In “Washington expert shares insights on which telehealth flexibilities are likely to — and should — become permanent,” Faegre Drinker Consulting Director Sarah-Lloyd Stevenson shared her thoughts on the medical, political and cultural impact of virtual care in a Q&A with Athenahealth.
“What happens after the public health emergency is lifted?” is the question that unites both sides of the aisle in Washington, D.C., said Stevenson. She also answered the following questions:
- The telehealth landscape has changed so much in the last year. What do you find most promising?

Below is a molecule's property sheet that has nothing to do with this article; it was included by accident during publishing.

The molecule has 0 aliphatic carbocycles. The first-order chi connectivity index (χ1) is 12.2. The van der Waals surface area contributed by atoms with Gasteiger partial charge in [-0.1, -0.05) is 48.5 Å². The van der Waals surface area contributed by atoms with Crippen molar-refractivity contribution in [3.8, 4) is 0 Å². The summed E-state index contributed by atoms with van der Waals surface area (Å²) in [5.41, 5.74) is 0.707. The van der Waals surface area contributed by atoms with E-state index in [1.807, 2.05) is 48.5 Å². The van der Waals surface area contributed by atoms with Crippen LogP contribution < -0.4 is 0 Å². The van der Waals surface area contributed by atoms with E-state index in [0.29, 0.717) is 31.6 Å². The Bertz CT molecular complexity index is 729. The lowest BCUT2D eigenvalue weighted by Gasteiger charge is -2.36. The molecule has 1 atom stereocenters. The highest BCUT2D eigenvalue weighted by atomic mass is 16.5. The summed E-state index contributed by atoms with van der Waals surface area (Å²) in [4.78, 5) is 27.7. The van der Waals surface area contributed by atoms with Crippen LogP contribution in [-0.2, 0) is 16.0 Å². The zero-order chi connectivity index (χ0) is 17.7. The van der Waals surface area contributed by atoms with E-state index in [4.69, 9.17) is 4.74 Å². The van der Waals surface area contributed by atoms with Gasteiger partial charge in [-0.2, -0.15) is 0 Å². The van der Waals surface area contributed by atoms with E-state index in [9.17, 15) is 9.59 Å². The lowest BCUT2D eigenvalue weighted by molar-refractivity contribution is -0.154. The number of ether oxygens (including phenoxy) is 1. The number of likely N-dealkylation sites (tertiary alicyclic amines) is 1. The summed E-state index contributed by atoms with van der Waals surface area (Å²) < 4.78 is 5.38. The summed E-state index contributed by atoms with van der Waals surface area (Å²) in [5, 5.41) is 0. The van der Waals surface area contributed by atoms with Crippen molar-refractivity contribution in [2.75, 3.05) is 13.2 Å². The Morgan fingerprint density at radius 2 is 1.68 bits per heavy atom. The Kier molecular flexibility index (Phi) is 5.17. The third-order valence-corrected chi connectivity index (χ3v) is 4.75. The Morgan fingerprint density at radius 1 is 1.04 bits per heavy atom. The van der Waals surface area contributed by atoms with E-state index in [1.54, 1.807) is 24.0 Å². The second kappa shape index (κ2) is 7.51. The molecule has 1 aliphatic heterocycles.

- Who should decide which services are most appropriate for virtual delivery and which should be made in person?
- You’re from Mississippi, which has a large rural population. Is that why telehealth as an option is so important to you?
- Recent Athenahealth research found that telehealth adoption of providers in Mississippi was among the lowest in the U.S. Do you think that’s a cultural shift, a technical issue or perhaps both?
- Typically, the Centers for Medicare & Medicaid Services leads the way in terms of policy and payment, and the commercial markets follow. Is that the same for telehealth?
- Do you think reimbursement should and will stay the same post-public health emergency?